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N. Korea to join talks about Southeast Asia

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BANGKOK — Southeast Asian foreign ministers ended a two-day meeting on Tuesday with promises of closer cooperation and prepared for wider regional security talks that include North Korea.

The Association of South East Asian Nations (ASEAN) ministerial meeting was partly overshadowed by news that a U.N. peacekeeper was shot dead in East Timor.

The final communique of the meeting agreed to streamline decision making with a three-country "troika" to tackle myriad problems in its backyard, but it made few other commitments.

The troika is modeled on a European Union system originally using present, past and future presidents to take pressing decisions.

The ASEAN ministers now switch to talks bringing in a wider group of countries, initially including China, Japan and South Korea, and later diplomatic debutant North Korea and a host of other nations.

Tuesday's session was clouded by news of the first combat fatality suffered by a U.N.-backed peace enforcement team in East Timor.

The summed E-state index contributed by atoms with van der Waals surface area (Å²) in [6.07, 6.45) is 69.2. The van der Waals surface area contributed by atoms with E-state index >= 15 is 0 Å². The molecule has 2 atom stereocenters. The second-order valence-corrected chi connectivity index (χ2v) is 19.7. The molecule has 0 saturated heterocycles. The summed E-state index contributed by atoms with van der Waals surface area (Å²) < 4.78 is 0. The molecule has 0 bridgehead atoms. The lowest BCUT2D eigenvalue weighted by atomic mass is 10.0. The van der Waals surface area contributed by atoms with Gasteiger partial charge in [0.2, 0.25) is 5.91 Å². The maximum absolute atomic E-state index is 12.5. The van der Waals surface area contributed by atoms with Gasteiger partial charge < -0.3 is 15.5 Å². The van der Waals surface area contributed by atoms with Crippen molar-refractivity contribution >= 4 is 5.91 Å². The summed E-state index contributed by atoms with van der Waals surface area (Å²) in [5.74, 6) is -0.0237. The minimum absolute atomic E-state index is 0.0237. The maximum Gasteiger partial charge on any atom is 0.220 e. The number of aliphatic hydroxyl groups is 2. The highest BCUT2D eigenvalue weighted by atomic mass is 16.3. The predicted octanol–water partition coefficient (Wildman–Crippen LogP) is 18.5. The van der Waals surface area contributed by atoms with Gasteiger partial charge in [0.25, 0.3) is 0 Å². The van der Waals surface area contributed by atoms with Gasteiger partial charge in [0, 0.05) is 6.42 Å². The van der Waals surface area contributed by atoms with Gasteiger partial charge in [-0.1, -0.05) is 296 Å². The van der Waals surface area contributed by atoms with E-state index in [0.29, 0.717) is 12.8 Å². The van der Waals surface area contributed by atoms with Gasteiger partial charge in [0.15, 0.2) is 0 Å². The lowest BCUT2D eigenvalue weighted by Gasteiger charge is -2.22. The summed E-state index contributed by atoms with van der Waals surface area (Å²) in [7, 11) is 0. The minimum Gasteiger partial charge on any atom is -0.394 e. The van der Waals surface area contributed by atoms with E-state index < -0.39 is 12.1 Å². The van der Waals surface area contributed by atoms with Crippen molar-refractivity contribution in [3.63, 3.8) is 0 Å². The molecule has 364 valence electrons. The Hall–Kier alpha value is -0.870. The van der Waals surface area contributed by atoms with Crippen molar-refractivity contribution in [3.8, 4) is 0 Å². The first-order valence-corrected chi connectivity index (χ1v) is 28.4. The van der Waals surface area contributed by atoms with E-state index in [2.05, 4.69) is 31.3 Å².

A New Zealand soldier was killed in the bloodied former Indonesian territory by suspected pro-Jakarta militia, prompting condemnation from Indonesian Foreign Minister Alwi Shihab.

"We deplore the incident, and we would like to see this accident not happen again, so we will also do our part to investigate," he told reporters on the ASEAN sidelines.

New Zealand Foreign Minister Phil Goff said he would meet Shihab in the Thai capital to voice concern over the killing.

New Zealand will be one of 37 countries represented at the ASEAN Regional Forum, a regional security grouping which meets from Thursday and includes North Korea for the first time.

Other ARF members include the United States, Russia and the European Union.

U.S. officials said the prospect of Secretary of State Madeleine Albright meeting North Korean counterpart Paek Nam-Sun on Wednesday remained uncertain due to Middle East peace talks now going in the United States.

ASEAN needs speedier crisis response

An East Timorese delegation attending the talks said East Timor was interested in joining ASEAN, but not until it gains independence following its vote to cut ties with Indonesia. The territory is now being run by a transitional U.N. administration.

ASEAN groups Cambodia, Brunei, Indonesia, Laos, Malaysia, Myanmar, the Philippines, Singapore, Thailand and Vietnam.

The ASEAN ministers meeting was marked by some frank recognition of the need for the 10-nation bloc to act faster or be marginalized.

"Foreign Ministers underscored the need to strengthen cooperation on transnational issues affecting the region, especially those related to the environment, trafficking in persons, trafficking of illicit drugs, transnational crime and HIV/AIDS," the communique said.

It also reaffirmed ASEAN's pledge to support the territorial integrity of Indonesia, including the provinces of Aceh and Irian Jaya, both of which have separatist pressures.